seeking | sharing | venting | whatever…ing

Sunday Question

with 10 comments

Alright already!! 🙂 Here’s a belated Sunday question…

What teacher across your educational landscape was your favorite/sticks out in your mind/most influenced you, and why?

Mine was a 9th and 10th grade English and French teacher named Alice Sims. She did not suffer fools gladly, and she expected everyone’s best effort. She did not make learning “fun” per se, and she did not so much teach me “facts,” as much as she taught me how to “learn.” I don’t know if that makes sense. It was like she was the key that unlocked in my head that school is not about regurgitating facts back on tests, it’s about understanding why the facts are important to understanding history and literature and language and communication, etc.

Honestly, school always came very easy to me. I love to learn anyway, and I retained facts well (back when I had a good memory), and didn’t have to study much. Consequently, I could get away with not really applying myself and still get good grades. Somehow, she saw through that and talked to me about how when I got to college, and even later in life, I’d need to learn how to apply myself with discipline and focus to get the things I wanted. That everything wouldn’t be as easy as high school. I’m not sure that the lesson soaked in right then, but I think it did down the road. I appreciate that she cared enough to encourage me like that.

She was also a stickler for discipline. I couldn’t stand classes where the teachers let people act like monkeys, like they were scared to control their own classroom. One thing she had a strict rule about was not “tossing” things in her class. Apparently, she’d had a class where one guy tossed a sharp pencil to another, and he missed it, and it stuck in his eye. That traumatized her…needless to say.

Well, one day, without thinking, from about the middle part of the room during a study session, I took a wadded up piece of paper and tossed it to the trashcan like a basketball. I didn’t even know she was in the room, ’cause she’d left earlier, but she had slipped back in and sat at her desk at the back of the room. So I had to spend time after school sitting my desk and ringing the trashcan 10 times, throwing one piece over and over until I got to 10. I really didn’t mind. We actually had a nice conversation about Gone With the Wind while I was in there. 🙂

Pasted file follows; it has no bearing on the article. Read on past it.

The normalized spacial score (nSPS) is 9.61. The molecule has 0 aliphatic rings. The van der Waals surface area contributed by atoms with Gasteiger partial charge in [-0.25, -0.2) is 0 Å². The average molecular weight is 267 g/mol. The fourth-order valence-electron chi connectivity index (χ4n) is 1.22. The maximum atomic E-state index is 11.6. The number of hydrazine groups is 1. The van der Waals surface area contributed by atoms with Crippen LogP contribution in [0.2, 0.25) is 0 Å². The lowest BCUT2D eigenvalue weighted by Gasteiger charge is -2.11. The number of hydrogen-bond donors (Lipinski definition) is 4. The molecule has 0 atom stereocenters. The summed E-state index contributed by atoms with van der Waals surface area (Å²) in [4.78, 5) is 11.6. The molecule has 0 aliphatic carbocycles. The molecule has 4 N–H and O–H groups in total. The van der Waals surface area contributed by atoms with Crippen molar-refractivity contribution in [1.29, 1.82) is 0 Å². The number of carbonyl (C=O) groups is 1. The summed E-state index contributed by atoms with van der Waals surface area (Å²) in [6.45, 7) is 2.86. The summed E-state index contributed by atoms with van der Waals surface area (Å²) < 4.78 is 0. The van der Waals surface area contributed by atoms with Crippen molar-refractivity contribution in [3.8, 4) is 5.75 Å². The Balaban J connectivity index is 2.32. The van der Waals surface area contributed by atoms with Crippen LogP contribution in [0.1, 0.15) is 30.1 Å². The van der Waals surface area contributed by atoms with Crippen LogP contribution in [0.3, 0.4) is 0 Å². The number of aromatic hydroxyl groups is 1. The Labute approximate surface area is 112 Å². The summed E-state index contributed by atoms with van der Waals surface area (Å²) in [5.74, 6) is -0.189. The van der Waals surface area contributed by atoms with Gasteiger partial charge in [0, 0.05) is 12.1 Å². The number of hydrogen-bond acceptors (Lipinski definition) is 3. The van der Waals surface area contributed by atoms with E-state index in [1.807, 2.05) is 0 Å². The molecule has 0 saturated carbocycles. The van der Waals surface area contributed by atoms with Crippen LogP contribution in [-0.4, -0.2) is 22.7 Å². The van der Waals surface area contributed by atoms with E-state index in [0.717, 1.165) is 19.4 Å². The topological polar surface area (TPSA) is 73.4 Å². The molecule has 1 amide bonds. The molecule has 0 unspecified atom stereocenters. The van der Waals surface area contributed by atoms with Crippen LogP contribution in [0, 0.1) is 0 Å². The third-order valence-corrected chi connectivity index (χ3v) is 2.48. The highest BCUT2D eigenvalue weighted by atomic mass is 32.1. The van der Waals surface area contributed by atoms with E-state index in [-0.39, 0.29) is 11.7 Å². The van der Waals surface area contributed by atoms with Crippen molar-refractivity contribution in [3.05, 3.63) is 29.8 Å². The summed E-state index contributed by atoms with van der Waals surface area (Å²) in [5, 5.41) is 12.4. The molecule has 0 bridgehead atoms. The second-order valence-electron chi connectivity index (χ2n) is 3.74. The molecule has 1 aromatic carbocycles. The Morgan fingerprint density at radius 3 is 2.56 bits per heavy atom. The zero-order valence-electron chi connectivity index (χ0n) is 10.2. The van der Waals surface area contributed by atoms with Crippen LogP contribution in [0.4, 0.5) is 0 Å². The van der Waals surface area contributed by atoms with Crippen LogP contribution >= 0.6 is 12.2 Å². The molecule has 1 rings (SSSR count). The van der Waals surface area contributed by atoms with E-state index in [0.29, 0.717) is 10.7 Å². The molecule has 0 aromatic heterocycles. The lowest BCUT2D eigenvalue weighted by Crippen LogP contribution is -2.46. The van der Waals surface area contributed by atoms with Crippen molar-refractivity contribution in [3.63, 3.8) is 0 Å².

When I was living in B’ham, just a few years ago, I found out that she was seriously ill (I forget with what), and was at UAB hospital. I bought a huge bouquet of flowers and went to visit her. She was so very sick and looked so thin and frail (even though she’d always been a thin lady), and I didn’t stay long. She seemed very glad that I came to visit. We really had nothing more than memories of school to talk about, and I knew she had way more important things on her mind, rather than walking down memory lane with me. But I did tell her how much she meant to me and what a fabulous teacher I thought she was and what a good influence she was on me. I was really glad I visited because she died three days later.


Written by blogicalinks

October 15, 2007 at 5:37 pm

Posted in Sunday Question

10 Responses

Subscribe to comments with RSS.

  1. Cheryl, great tribute! My favorite teacher was my 4th grade teacher Ms. House. Previously I had this mean as a snake teacher who would punish me by bending back my fingers and striking my palm with a ruler. I never went to kindergarten so I had some odd social skills when I first entered school. Mostly I remember getting caught talking when I wasn’t supposed too. Anyway, Ms House didn’t believe in corporal punishment that was very much still going on in the 70’s. Her favorite motivation was rewards. We got rewarding all the time by getting candy or other surprises. She also gave out points. Every Friday we brought in old toys and other things. We could buy and sell things to each other based on the points we earned. I did so well in her class that I was accepted in the gifted program in that year of school. I believe she had a way way of getting the absolute potential out of children and for her I am very grateful.